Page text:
5. Student Conduct/Academic Integrity
    6. Students with disabilities
  8. Course Content

Lecture

Laboratory Activities

Chapters Covered

Sections Covered

1 – A Brief History of Microbiology

Early microbiology, the golden era of microbiology,  modern microbiology

Laboratory Safety

2 – The Chemistry of Microbiology

Atoms, chemical bonds, chemical reactions, acids and bases, macromolecules

Microbiology Laboratory Preparation

3 – Cell Structure and Function

Processes of life, external structures of bacterial cells, bacterial cell walls, bacterial cytoplasmic membranes, cytoplasm of archaea, external structures of eukaryotic cells, eukaryotic cell walls and cytoplasmic membranes, cytoplasm of eukaryotes

Aseptic Technique and Culturing microbes

4 – Microscopy, Staining, and Classification

Units of measurement, microscopy, staining, classification and identification of microorganisms

Bacterial Enumerations: Dilutions and plate Counts

5 – Microbial Metabolism

Basic chemical reactions underlying metabolism, carbohydrate catabolism, other catabolic pathways, photosynthesis, other anabolic pathways, integration and regulation of Metabolic Functions

Antibiotic Sensitivity Kirby Bauer Diffusion Test

6 – Microbial Nutrition and Growth

Growth requirements, culturing microorganisms, growth of microbial populations

Biochemical Testing for Microbial Identification; MR-VP and Catalase

7 – Microbial genetics

The structure and replication of genomes, gene function, mutations of genes, genetic recombination and transfer

Microscopy for Microbiology – Use and Function

8 – Recombinant DNA Technology

Role of recombinant DNA technology, tools and techniques, applications of rDNA technology, ethics and safety

Bacterial Morphology and Staining Techniques

9 – Controlling Microbial Growth in the Environment

Basic principles of microbial growth, microbial selection models, physical methods of microbial control, chemical methods of microbial control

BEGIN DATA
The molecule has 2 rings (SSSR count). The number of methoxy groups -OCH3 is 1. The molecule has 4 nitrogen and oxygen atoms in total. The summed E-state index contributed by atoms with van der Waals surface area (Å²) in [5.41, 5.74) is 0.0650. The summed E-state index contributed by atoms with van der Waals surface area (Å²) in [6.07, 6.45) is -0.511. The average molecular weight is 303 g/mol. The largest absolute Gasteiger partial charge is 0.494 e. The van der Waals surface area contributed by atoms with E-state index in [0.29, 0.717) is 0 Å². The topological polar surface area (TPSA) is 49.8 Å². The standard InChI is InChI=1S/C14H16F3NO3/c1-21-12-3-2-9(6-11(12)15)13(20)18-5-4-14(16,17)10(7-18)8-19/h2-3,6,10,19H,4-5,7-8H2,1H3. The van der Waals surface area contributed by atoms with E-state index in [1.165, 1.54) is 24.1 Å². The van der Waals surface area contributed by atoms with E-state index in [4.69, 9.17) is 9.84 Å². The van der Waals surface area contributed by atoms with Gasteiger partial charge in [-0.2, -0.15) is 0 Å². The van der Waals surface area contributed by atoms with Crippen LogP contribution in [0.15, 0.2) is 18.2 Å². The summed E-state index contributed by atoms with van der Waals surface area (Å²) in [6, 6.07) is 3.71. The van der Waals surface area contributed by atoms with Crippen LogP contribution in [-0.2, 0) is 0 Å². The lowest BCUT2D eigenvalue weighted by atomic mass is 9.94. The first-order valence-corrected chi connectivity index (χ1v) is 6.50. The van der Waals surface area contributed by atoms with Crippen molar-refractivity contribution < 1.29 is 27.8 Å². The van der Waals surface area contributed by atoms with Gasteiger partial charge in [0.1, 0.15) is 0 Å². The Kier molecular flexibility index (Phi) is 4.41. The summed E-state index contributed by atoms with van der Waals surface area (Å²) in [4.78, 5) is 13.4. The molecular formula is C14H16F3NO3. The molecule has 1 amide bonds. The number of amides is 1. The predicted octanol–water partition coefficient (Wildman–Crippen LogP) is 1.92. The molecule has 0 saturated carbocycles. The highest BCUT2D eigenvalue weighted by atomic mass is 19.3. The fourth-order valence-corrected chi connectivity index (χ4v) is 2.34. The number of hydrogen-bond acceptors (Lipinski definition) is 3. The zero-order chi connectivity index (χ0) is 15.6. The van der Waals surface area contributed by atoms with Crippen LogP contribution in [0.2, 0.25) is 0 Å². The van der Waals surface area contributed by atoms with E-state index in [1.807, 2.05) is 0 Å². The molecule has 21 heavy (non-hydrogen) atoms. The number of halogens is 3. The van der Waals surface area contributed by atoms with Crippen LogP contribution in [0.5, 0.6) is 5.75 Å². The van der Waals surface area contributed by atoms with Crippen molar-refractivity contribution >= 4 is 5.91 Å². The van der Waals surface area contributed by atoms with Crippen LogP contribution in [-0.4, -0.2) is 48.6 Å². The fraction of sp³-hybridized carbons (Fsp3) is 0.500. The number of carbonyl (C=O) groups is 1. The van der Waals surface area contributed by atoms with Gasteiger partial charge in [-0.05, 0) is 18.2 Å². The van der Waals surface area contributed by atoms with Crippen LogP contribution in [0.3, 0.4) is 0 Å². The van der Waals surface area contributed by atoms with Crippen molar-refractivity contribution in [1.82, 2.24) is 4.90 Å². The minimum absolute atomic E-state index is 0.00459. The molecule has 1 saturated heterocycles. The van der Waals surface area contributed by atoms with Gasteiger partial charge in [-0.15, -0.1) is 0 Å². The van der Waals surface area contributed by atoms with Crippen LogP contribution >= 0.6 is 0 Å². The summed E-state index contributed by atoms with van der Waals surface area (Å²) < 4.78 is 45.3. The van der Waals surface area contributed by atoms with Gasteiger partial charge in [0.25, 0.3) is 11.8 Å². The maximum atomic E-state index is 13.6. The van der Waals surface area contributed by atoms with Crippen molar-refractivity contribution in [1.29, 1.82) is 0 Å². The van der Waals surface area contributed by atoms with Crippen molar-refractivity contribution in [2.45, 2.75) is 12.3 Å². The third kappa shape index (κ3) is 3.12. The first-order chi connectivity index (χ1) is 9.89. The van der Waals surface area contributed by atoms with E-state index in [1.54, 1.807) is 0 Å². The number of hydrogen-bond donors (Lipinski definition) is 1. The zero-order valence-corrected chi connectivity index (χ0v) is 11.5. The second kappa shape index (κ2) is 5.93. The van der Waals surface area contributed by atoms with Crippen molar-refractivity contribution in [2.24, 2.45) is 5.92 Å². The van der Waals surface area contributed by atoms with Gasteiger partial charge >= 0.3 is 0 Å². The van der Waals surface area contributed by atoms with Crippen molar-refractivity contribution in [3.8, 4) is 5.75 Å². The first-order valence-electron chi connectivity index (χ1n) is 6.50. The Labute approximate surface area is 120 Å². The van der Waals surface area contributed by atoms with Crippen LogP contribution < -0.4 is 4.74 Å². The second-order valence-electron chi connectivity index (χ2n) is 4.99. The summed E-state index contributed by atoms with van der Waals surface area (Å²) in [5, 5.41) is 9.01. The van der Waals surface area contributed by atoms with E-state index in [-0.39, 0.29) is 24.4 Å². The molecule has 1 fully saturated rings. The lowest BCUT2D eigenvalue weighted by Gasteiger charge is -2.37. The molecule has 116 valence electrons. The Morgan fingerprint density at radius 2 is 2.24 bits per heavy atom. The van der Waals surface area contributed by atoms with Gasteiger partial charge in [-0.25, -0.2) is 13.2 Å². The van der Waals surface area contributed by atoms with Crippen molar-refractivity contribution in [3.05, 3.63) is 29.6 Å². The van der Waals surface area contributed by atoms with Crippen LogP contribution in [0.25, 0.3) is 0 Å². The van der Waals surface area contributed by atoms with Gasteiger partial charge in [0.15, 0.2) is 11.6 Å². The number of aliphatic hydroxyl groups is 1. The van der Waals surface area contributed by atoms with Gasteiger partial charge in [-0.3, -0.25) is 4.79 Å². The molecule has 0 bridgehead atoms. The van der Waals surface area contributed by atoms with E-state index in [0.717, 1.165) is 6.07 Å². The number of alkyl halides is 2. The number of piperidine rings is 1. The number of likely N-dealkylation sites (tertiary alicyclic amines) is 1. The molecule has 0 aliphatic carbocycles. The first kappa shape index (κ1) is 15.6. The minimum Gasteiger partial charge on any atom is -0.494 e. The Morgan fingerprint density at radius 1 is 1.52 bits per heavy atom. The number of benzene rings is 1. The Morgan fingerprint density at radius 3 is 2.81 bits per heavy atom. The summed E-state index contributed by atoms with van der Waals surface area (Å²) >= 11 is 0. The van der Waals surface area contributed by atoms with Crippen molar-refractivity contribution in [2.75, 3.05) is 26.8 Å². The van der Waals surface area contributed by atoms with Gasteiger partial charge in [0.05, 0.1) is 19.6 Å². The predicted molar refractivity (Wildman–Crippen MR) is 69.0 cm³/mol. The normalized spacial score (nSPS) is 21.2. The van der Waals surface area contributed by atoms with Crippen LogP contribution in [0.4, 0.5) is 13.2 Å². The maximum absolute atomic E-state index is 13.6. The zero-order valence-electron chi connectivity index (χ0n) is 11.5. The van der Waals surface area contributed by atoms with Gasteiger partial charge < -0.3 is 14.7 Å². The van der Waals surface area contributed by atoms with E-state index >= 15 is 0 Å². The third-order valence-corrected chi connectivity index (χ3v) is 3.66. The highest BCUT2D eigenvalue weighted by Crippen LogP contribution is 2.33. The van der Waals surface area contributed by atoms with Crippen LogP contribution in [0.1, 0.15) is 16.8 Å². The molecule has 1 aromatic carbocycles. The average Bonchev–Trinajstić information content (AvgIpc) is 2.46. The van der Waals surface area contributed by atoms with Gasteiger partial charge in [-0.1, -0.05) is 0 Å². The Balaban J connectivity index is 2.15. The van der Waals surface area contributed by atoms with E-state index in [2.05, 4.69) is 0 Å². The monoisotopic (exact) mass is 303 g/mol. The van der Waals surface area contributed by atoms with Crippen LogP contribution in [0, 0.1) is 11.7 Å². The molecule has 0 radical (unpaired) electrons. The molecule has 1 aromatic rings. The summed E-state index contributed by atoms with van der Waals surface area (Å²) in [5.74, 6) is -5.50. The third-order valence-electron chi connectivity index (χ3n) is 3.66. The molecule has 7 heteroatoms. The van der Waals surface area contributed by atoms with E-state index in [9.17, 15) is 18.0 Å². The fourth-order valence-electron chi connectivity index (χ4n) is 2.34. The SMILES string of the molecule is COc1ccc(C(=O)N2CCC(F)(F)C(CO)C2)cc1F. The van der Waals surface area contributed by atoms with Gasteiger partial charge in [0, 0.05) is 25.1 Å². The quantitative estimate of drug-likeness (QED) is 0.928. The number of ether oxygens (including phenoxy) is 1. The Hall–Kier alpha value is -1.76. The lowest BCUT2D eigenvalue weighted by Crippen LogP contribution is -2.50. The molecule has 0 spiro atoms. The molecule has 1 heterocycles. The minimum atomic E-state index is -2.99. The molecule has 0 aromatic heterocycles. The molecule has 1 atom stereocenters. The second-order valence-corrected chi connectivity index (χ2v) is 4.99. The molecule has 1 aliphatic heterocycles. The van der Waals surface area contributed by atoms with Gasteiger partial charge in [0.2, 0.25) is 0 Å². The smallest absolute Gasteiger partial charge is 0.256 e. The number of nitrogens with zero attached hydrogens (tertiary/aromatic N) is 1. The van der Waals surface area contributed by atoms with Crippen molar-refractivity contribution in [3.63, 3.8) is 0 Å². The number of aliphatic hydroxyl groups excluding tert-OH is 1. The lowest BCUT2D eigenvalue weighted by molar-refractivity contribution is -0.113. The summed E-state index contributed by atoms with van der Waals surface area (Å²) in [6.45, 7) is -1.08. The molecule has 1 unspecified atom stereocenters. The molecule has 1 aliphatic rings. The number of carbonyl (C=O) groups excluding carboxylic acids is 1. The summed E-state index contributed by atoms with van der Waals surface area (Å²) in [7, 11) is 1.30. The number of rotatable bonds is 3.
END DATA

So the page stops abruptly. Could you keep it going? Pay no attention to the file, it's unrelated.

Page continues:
Biochemical Testing for Microbial Identification; Carbohydrate Fermentation

10 – Controlling Microbial Growth in the Body: Antimicrobial Drugs

History of antimicrobial drugs, mechanisms of antimicrobial action, clinical considerations in prescribing antimicrobial drugs

Microbial Identification Through Functional Media – Motility Testing

11 – Characterizing and Classifying Prokaryotes

General characteristics of prokaryotes, modern prokaryotic classification, survey of archaea, survey of bacteria

Environmental Influences on Microbial Growth – Salt Tolerance and pH Testing

12 – Characterizing and Classifying Eukaryotes

General characteristics of eukaryotes, protozoa, fungi, algae, water molds

Fomite Transmission

13 – Characterizing and Classifying Viruses, Viroids, and Prions

Characteristics and classification of viruses, viral replication, role of viruses in cancer, cultivating viruses, viroids and prions

Food Safety

14 – Infection, Infectious Diseases, and Epidemiology

Symbiotic relationships, reservoirs of infectious diseases, infection, nature of infectious disease, exit of pathogens, modes of transmission, classification and epidemiology of infectious diseases

 

15 – Innate Immunity

First lines of defense, second lines of defense

 

16 – Adaptive Immunity

Overview and elements of adaptive immunity, cell-mediated immune responses, antibody-mediated immune responses, types of acquired immunity

 

17 – Immunization and Immune Testing

Immunization, serological tests

 

18 – Immune Disorders

Hypersensitivities, autoimmune diseases, immunodeficiency diseases

 

19 – Pathogenic Gram-Positive Bacteria

Staphylococcus, Streptococcus, Enterococcus, Bacillus, Clostridium, Listeria, Mycoplasmas, Corynebacterium, Mycobacterium, Propionibacterium, Nocardia, Actinomyces

 

20 – Pathogenic Gram-Negative Cocci and Bacilli

Neisseria, facultatively anaerobic bacilli,  aerobic bacilli, anaerobic bacilli

 

21 - Rickettsias, Chlamydias, Spirochetes, and Vibrios

Rickettsias, Chlamydias, Spirochetes, pathogenic gram-negative Vibrios

 

22 – Pathogenic Fungi

Medical mycology, pathogenic and opportunistic fungi, fungal intoxications and allergies

 

23 – Parasitic Protozoa, Helminths, and Arthropod Vectors

Parasitology, arthropod vectors, protozoan human parasites, helminthic human parasites

 

24 – Pathogenic DNA Viruses

Poxviridae, Herpesviridae, Papillomaviridae, Polyomaviridae, Adenoviridae, Hepadnaviridae, Parvoviridae

 

25 – Pathogenic RNA Viruses

ssRNA viruses, enveloped and naked RNA viruses, dsRNA viruses

 

26 – Applied and Environmental Microbiology

Food microbiology, industrial microbiology, environmental microbiology, biological warfare and bioterrorism

 

 

 

Last Modified: August 25, 2017